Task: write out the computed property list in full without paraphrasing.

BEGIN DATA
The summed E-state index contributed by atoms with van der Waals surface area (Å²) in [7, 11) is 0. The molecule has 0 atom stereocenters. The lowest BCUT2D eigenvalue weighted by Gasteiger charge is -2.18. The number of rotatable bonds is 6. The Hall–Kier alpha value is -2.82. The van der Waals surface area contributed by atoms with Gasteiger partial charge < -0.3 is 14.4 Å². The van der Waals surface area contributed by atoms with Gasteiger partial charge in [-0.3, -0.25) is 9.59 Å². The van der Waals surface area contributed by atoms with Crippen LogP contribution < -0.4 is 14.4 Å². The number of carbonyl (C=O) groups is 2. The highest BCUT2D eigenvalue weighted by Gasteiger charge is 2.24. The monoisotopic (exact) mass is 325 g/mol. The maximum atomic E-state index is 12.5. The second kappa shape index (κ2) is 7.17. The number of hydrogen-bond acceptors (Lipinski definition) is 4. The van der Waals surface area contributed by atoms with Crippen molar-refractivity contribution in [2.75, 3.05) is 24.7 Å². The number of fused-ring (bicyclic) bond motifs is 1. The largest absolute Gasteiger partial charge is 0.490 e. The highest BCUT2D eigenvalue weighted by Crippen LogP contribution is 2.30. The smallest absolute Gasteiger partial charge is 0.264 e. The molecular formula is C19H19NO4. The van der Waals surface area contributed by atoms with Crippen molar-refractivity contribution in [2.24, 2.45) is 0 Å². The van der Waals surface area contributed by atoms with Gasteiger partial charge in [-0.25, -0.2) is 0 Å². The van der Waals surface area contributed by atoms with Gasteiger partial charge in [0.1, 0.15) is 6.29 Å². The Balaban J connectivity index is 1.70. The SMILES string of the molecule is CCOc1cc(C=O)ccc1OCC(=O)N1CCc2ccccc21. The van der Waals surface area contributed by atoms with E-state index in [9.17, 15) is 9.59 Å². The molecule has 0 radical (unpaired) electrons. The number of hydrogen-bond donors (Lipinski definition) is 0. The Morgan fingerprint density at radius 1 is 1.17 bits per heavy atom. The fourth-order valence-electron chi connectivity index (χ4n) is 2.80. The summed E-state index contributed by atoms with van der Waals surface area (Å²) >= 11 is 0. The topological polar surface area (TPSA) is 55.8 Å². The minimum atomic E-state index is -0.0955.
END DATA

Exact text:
The summed E-state index contributed by atoms with van der Waals surface area (Å²) in [7, 11) is 0. The molecule has 0 atom stereocenters. The lowest BCUT2D eigenvalue weighted by Gasteiger charge is -2.18. The number of rotatable bonds is 6. The Hall–Kier alpha value is -2.82. The van der Waals surface area contributed by atoms with Gasteiger partial charge < -0.3 is 14.4 Å². The van der Waals surface area contributed by atoms with Gasteiger partial charge in [-0.3, -0.25) is 9.59 Å². The van der Waals surface area contributed by atoms with Crippen LogP contribution < -0.4 is 14.4 Å². The number of carbonyl (C=O) groups is 2. The highest BCUT2D eigenvalue weighted by Gasteiger charge is 2.24. The monoisotopic (exact) mass is 325 g/mol. The maximum atomic E-state index is 12.5. The second kappa shape index (κ2) is 7.17. The number of hydrogen-bond acceptors (Lipinski definition) is 4. The van der Waals surface area contributed by atoms with Crippen molar-refractivity contribution in [2.75, 3.05) is 24.7 Å². The number of fused-ring (bicyclic) bond motifs is 1. The largest absolute Gasteiger partial charge is 0.490 e. The highest BCUT2D eigenvalue weighted by Crippen LogP contribution is 2.30. The smallest absolute Gasteiger partial charge is 0.264 e. The molecular formula is C19H19NO4. The van der Waals surface area contributed by atoms with Crippen molar-refractivity contribution in [2.24, 2.45) is 0 Å². The van der Waals surface area contributed by atoms with Gasteiger partial charge in [-0.25, -0.2) is 0 Å². The van der Waals surface area contributed by atoms with Gasteiger partial charge in [0.1, 0.15) is 6.29 Å². The Balaban J connectivity index is 1.70. The SMILES string of the molecule is CCOc1cc(C=O)ccc1OCC(=O)N1CCc2ccccc21. The van der Waals surface area contributed by atoms with E-state index in [9.17, 15) is 9.59 Å². The molecule has 0 radical (unpaired) electrons. The number of hydrogen-bond donors (Lipinski definition) is 0. The Morgan fingerprint density at radius 1 is 1.17 bits per heavy atom. The fourth-order valence-electron chi connectivity index (χ4n) is 2.80. The summed E-state index contributed by atoms with van der Waals surface area (Å²) >= 11 is 0. The topological polar surface area (TPSA) is 55.8 Å². The minimum atomic E-state index is -0.0955.